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Gov. Tony Evers Fires Workforce Department Head Amid Continued Unemployment Backlog

Secretary Caleb Frostman Resigns At Governor's Request

Caleb Frostman, Wisconsin Secretary of Workforce Development
Caleb Frostman, secretary of the state Department of Workforce Development, seen here addressing the legislature on Dec. 4, 2018, at the Wisconsin State Capitol in Madison, Wis., while serving as a state senator. Coburn Dukehart/Wisconsin Watch

The head of the state Department of Workforce Development has resigned after months of delayed unemployment payments to Wisconsin residents, the governor’s office announced Friday.

Secretary Caleb Frostman resigned Friday at the request of Gov. Tony Evers, according to Evers’ office. A source close to the governor said the request was made because of the months-long backlog of some unemployment insurance claims in Wisconsin.

People across our state are struggling to make ends meet, and it is unacceptable that Wisconsinites continue to wait for the support they need during these challenging times,” Evers said in a prepared statement. “We have continued to add additional state resources to support the DWD, but it is clear that we must have change if we are going to address these problems to get folks their benefits faster.”

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About 713,000 claims submitted between March 15 and Sept. 12 are still being processed by DWD, according to numbers released Monday by the department. That represents about 11 percent of all claims in that time period.

Delays in paying out claims can be caused by a number of things, including disputes over how someone came to be out of work. For example, if an employee is fired for misconduct, they are ineligible for unemployment benefits. There can also be disputes about length of employment, number of hours worked or wages. Disputes over eligibility lead to investigations which, according to the department, are usually handled in 21 days.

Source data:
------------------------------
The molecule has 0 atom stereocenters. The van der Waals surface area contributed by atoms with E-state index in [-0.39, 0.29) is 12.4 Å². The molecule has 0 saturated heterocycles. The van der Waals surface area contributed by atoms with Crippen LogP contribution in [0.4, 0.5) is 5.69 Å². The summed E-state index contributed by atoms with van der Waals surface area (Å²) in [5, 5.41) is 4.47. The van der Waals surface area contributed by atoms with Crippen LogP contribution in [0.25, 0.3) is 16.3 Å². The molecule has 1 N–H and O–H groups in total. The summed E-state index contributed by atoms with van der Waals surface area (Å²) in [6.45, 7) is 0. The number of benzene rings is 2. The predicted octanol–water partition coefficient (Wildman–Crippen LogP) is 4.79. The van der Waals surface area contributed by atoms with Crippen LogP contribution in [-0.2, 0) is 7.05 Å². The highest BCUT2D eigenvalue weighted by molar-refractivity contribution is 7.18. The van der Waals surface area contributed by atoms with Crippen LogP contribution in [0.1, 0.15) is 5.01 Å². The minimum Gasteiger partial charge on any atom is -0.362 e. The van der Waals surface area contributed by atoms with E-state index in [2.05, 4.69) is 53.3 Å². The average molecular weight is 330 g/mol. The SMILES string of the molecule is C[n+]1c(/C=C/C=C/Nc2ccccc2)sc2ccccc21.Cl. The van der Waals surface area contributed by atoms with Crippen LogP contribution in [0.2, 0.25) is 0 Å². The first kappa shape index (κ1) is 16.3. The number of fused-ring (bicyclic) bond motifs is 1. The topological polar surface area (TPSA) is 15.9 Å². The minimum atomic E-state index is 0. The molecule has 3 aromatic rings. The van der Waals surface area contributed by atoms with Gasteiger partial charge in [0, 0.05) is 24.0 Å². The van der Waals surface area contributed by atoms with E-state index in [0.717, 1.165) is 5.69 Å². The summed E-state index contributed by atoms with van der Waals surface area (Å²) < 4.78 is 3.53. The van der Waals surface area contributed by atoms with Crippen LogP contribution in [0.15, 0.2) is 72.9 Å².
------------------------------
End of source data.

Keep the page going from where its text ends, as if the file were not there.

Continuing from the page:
However, some Wisconsin residents have been waiting months without receiving a single unemployment payment.

In May, Frostman told state lawmakers the department was struggling to process an unprecedented number of unemployment claims since the beginning of the COVID-19 pandemic in March. At the time, Frostman said DWD had already brought on 650 new workers since mid-March by accepting transfers from other state departments, hiring new employees and signing deals with private contractors. It also extended call center hours to accommodate an influx in calls.

State Department of Corrections deputy secretary Amy Pechacek will lead the workforce department until Evers nominates a permanent replacement, according to the governor’s office.

Democrats, Republicans Have Blamed Other Party For Delay

Wisconsin Republicans have consistently argued the Evers administration hasn’t done enough to eliminate the backlog. Assembly Republicans proposed a loan program in July for workers awaiting benefits and have urged Evers to put more pressure on the DWD.

Meanwhile, Democrats have blamed Republicans for the delays.

They argue GOP lawmakers who have controlled the state Legislature since 2011 have not done enough to modernize the technology used at the office, especially following a 2014 report from DWD that called out flaws in the system.

Frostman has called the department’s technology “antiquated” and “inflexible,” saying it hamstrung the department’s ability to roll out new programs and changes.

In particular, the department struggled to begin processing Pandemic Unemployment Assistance (PUA) benefits. The department began receiving claims for the PUA program on April 21, but didn’t begin issuing payments until May 21. The program is intended for people who are otherwise ineligible for traditional unemployment insurance, like self-employed workers.

Democrats have also recently criticized Republicans for a record of passing laws that put more requirements on individuals seeking unemployment benefits, like work search requirements and a one-week waiting period. However, both of those requirements have been put on hold by lawmakers during the pandemic.

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